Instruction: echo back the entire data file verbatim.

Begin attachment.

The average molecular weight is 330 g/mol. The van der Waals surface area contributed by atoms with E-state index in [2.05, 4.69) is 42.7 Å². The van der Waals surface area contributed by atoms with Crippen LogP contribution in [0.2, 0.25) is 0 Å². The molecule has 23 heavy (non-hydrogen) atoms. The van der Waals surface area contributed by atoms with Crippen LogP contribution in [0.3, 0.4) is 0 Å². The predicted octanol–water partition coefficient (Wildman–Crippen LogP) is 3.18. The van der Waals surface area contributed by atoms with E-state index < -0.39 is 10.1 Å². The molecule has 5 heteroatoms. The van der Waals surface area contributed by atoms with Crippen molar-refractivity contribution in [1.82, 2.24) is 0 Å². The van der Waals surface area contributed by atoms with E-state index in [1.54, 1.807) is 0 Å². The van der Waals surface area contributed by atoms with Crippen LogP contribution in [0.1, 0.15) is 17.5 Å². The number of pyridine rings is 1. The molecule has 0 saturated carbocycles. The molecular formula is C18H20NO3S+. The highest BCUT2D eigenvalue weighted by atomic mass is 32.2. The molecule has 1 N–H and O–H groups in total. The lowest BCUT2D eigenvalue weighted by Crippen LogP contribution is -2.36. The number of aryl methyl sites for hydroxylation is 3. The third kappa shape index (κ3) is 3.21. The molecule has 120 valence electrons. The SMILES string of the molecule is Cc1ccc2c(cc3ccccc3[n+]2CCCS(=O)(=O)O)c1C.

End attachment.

The average molecular weight is 330 g/mol. The van der Waals surface area contributed by atoms with E-state index in [2.05, 4.69) is 42.7 Å². The van der Waals surface area contributed by atoms with Crippen LogP contribution in [0.2, 0.25) is 0 Å². The molecule has 23 heavy (non-hydrogen) atoms. The van der Waals surface area contributed by atoms with Crippen LogP contribution in [0.3, 0.4) is 0 Å². The predicted octanol–water partition coefficient (Wildman–Crippen LogP) is 3.18. The van der Waals surface area contributed by atoms with E-state index < -0.39 is 10.1 Å². The molecule has 5 heteroatoms. The van der Waals surface area contributed by atoms with Crippen molar-refractivity contribution in [1.82, 2.24) is 0 Å². The van der Waals surface area contributed by atoms with E-state index in [1.54, 1.807) is 0 Å². The van der Waals surface area contributed by atoms with Crippen LogP contribution in [0.1, 0.15) is 17.5 Å². The number of pyridine rings is 1. The molecule has 0 saturated carbocycles. The molecular formula is C18H20NO3S+. The highest BCUT2D eigenvalue weighted by atomic mass is 32.2. The molecule has 1 N–H and O–H groups in total. The lowest BCUT2D eigenvalue weighted by Crippen LogP contribution is -2.36. The number of aryl methyl sites for hydroxylation is 3. The third kappa shape index (κ3) is 3.21. The molecule has 120 valence electrons. The SMILES string of the molecule is Cc1ccc2c(cc3ccccc3[n+]2CCCS(=O)(=O)O)c1C.